Make cities inclusive, safe, resilient and sustainable
Cities are hubs for ideas, commerce, culture, science, productivity, social development and much more. At their best, cities have enabled people to advance socially and economically.
However, many challenges exist to maintaining cities in a way that continues to create jobs and prosperity while not straining land and resources. Common urban challenges include congestion, lack of funds to provide basic services, a shortage of adequate housing and declining infrastructure.
The challenges cities face can be overcome in ways that allow them to continue to thrive and grow, while improving resource use and reducing pollution and poverty. The future we want includes cities of opportunities for all, with access to basic services, energy, housing, transportation and more.
- Half of humanity – 3.5 billion people – lives in cities today
- By 2030, almost 60 per cent of the world’s population will live in urban areas
- 95 per cent of urban expansion in the next decades will take place in developing world
- 828 million people live in slums today and the number keeps rising
- The world’s cities occupy just 3 per cent of the Earth’s land, but account for 60-80 per cent of energy consumption and 75 per cent of carbon emissions
- Rapid urbanisation is exerting pressure on fresh water supplies, sewage, the living environment, and public health
- But the high density of cities can bring efficiency gains and technological innovation while reducing resource and energy consumption
• Ensure all have access to quality, safe housing and basic services.
• Provide safe, organised transportation that is not harmful to the environment and is also specifically designed to serve children, women, and vulnerable people.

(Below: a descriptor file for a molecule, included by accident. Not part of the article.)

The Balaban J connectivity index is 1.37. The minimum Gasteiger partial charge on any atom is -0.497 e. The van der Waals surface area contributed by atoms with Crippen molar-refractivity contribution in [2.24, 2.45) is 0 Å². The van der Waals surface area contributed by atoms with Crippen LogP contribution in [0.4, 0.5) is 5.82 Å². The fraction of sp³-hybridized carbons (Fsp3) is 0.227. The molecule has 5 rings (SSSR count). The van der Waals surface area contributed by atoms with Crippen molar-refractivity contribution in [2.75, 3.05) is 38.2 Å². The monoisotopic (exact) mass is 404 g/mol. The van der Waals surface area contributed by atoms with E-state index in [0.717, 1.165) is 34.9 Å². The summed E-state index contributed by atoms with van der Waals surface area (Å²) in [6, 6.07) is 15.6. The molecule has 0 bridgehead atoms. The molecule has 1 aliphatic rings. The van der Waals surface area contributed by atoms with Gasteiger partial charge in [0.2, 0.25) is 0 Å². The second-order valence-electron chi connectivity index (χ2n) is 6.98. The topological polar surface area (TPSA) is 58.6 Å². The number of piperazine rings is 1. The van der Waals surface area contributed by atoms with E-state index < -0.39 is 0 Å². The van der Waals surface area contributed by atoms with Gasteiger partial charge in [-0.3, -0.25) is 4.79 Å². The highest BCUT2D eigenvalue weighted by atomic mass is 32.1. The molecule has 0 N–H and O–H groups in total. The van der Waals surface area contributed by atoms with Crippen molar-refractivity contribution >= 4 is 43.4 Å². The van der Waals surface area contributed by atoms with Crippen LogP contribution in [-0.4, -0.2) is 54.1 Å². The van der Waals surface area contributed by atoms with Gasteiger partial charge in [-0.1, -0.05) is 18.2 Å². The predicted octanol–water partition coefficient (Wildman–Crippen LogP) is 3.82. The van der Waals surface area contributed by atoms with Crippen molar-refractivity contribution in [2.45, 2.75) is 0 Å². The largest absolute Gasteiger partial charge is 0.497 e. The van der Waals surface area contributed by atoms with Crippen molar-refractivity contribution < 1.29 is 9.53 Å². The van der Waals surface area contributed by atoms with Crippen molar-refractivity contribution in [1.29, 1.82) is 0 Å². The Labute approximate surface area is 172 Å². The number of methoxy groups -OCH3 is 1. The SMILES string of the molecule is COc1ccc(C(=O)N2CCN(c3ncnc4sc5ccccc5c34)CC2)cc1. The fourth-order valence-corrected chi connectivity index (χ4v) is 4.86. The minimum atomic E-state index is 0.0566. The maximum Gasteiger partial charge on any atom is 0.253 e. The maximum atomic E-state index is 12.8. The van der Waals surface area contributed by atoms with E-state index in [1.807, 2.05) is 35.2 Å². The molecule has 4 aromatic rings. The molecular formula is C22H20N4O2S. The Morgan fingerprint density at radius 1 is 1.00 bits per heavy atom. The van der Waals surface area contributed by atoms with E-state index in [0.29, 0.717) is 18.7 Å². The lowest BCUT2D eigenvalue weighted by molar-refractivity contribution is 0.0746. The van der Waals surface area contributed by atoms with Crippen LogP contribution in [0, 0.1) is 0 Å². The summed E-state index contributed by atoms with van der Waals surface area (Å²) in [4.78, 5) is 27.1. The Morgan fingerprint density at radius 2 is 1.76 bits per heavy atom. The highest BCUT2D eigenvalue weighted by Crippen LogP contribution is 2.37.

• Engage communities in discussions and planning for improvement of their cities.
• Strengthen efforts to protect and safeguard the world’s cultural and natural heritage.
• Increase resilience to disasters.
• Ensure monitoring of waste management and air quality.
• Prepare communities to manage their resources properly and to tackle climate change.
- If you can, bike, walk or take public transport. Save the car trips for when you've got a big group.
- Carpool to work. If you have to drive to work make it worthwhile by sharing your ride with colleagues.
- Support groups that advocate for more public spaces and improvements in public transport, recycling systems and access to public services.
- If your city has a car sharing scheme, take advantage of it. You'll be saving money in car maintenance and studies show they help to reduce the number of cars on the street.
- Take an active interest in the governance and management of your city
- • Take notice of what works, and what doesn’t in your community
- • Advocate for the kind of city you believe you need
- • Develop a vision for your building, street, and neighbourhood, and act on that vision. Are there enough jobs? Are you close to healthcare? Can your children walk to school safely? Can you walk with your family at night? How far is the nearest public transport? What’s the air quality like? What are your shared public spaces like? The better the conditions you create in your community, the greater the effect on quality of life.